• Levine R.L.
      • Yang I.-Y.
      • Hossain M.
      • Pandya G.A.
      • Grollman A.P.
      • Moriya M.
      Mutagenesis induced by a single 1,N6-ethenodeoxyadenosine adduct in human cells.
      ,
      • Moriya M.
      • Pandya G.A.
      • Johnson F.
      • Grollman A.P.
      ,
      • Tolentino J.H.
      • Burke T.J.
      • Mukhopadhyay S.
      • McGregor W.G.
      • Basu A.K.
      Inhibition of DNA replication fork progression and mutagenic potential of 1,N6-ethenoadenine and 8-oxoguanine in human cell extracts.
      ), although there is considerable variation among cell lines (
      • Levine R.L.
      • Yang I.-Y.
      • Hossain M.
      • Pandya G.A.
      • Grollman A.P.
      • Moriya M.
      Mutagenesis induced by a single 1,N6-ethenodeoxyadenosine adduct in human cells.
      ). Although A, C, and G insertions have all been reported opposite 1,N6-ϵdA in many systems, the presence of frameshifts in cells replicating past 1,N6-ϵdA has not been addressed. Levine et al. (
      • Levine R.L.
      • Yang I.-Y.
      • Hossain M.
      • Pandya G.A.
      • Grollman A.P.
      • Moriya M.
      Mutagenesis induced by a single 1,N6-ethenodeoxyadenosine adduct in human cells.
      ) listed a −1 deletion probe to be used for detecting frameshifts in cells but did not report any analyses for such events. In that study, large deletions (several hundred to 2000 bp) were observed in 16–89% of the mutants, depending on the cell line (
      • Levine R.L.
      • Yang I.-Y.
      • Hossain M.
      • Pandya G.A.
      • Grollman A.P.
      • Moriya M.
      Mutagenesis induced by a single 1,N6-ethenodeoxyadenosine adduct in human cells.
      ).
      We found that the higher rate of incorporation of purine nucleoside triphosphates is in large part dependent on the availability of the matching template nucleotide 5′-adjacent to 1,N6-ϵdA (i.e. T and C for incoming dATP and dGTP, respectively). This purine incorporation is related in part to −1 frameshifts (TABLE 4, TABLE 5, TABLE 6). The structures of insertion-stage complexes with incoming non-hydrolyzable dNTP analogs (dAMPNPP and dGMPNPP) in the presence of Mg2+ reveal that the 1,N6-ϵdA and adenine (guanine) bases are offset at the active site and, instead of direct pairing, engaged in stacking interactions across the template and primer strands (Fig. 3). Thus, unlike the structures of isolated oligonucleotide duplexes (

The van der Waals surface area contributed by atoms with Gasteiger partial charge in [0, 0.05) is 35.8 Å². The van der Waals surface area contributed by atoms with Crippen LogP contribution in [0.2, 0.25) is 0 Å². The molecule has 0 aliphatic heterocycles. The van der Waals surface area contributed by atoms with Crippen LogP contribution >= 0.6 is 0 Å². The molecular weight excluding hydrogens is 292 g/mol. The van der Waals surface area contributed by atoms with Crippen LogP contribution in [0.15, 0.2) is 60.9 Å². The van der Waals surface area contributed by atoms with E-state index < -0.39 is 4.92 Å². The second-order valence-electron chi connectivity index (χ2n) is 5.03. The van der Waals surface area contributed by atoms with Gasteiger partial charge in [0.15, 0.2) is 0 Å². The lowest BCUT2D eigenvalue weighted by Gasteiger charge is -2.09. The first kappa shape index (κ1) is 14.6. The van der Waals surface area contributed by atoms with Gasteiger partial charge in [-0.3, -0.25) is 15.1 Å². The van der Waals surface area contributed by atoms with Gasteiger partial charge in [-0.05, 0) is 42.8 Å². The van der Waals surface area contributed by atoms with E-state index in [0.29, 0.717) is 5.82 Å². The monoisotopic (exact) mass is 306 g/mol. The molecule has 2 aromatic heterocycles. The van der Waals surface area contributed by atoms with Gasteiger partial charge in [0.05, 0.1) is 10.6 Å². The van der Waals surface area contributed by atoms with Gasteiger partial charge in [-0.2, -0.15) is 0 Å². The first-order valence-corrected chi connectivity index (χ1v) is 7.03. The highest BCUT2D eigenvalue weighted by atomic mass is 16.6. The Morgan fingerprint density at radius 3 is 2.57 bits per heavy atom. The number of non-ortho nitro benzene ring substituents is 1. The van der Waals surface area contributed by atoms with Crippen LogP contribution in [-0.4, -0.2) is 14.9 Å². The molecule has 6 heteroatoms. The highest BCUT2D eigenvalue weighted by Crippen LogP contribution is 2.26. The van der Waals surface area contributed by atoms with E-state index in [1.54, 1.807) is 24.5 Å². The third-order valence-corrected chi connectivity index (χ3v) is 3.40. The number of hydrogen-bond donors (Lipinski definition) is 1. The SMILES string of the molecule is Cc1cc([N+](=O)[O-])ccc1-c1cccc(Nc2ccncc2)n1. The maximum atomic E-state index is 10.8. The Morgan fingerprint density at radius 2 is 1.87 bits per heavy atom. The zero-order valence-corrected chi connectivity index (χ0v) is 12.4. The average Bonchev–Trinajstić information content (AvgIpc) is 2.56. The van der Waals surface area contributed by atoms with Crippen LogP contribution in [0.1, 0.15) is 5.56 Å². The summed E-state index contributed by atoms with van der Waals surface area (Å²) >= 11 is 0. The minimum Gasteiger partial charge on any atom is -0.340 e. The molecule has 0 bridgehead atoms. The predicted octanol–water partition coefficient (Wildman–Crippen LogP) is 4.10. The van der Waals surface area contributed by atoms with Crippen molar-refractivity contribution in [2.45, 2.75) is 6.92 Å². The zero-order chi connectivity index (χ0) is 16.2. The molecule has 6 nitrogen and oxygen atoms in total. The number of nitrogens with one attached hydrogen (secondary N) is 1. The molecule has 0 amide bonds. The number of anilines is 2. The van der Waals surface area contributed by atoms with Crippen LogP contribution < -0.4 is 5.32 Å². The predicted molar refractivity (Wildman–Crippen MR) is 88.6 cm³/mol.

• de los Santos C.
      • Kouchakdjian M.
      • Yarema K.
      • Basu A.
      • Essigmann J.
      • Patel D.J.
      NMR studies of the exocyclic 1,N6-ethenodeoxyadenosine adduct (ϵdA) opposite deoxyguanosine in a DNA duplex. ϵdA(syn)·dG(anti) pairing at the lesion site.
      ,
      • Leonard G.A.
      • McAuley-Hecht K.E.
      • Gibson N.J.
      • Brown T.
      • Watson W.P.
      • Hunter W.N.
      Guanine-1,N6-ethenoadenine base pairs in the crystal structure of d(CGCGAATT(ϵdA)GCG).
      ), where the adduct switches into a syn orientation to accommodate pairing with a purine, 1,N6-ϵdA remains in the favored anti orientation and the incoming purines adopt the observed staggered orientation.
      From the states seen in the two insertion-stage complex structures, the replication process can proceed in two distinct ways. (i) The incoming purine is accommodated opposite the adduct (TABLE 4, TABLE 6). (ii) Alternatively, the template T(C) 5′-adjacent to the adduct, seen outside the active site in the structures (Fig. 3), rotates inward and above the adduct and then pairs with dAMPNPP (dGMPNPP), thus resulting in the −1 frameshift products that constituted the majority of the extended oligonucleotides according to the LC-MS/MS analysis. The actual configurations by which A or G are accommodated opposite 1,N6-ϵdA in the template·primer duplex remain unclear from the two structures at the insertion stage, although it is possible that the adduct and purine nucleotides are stacked in a cross-strand fashion.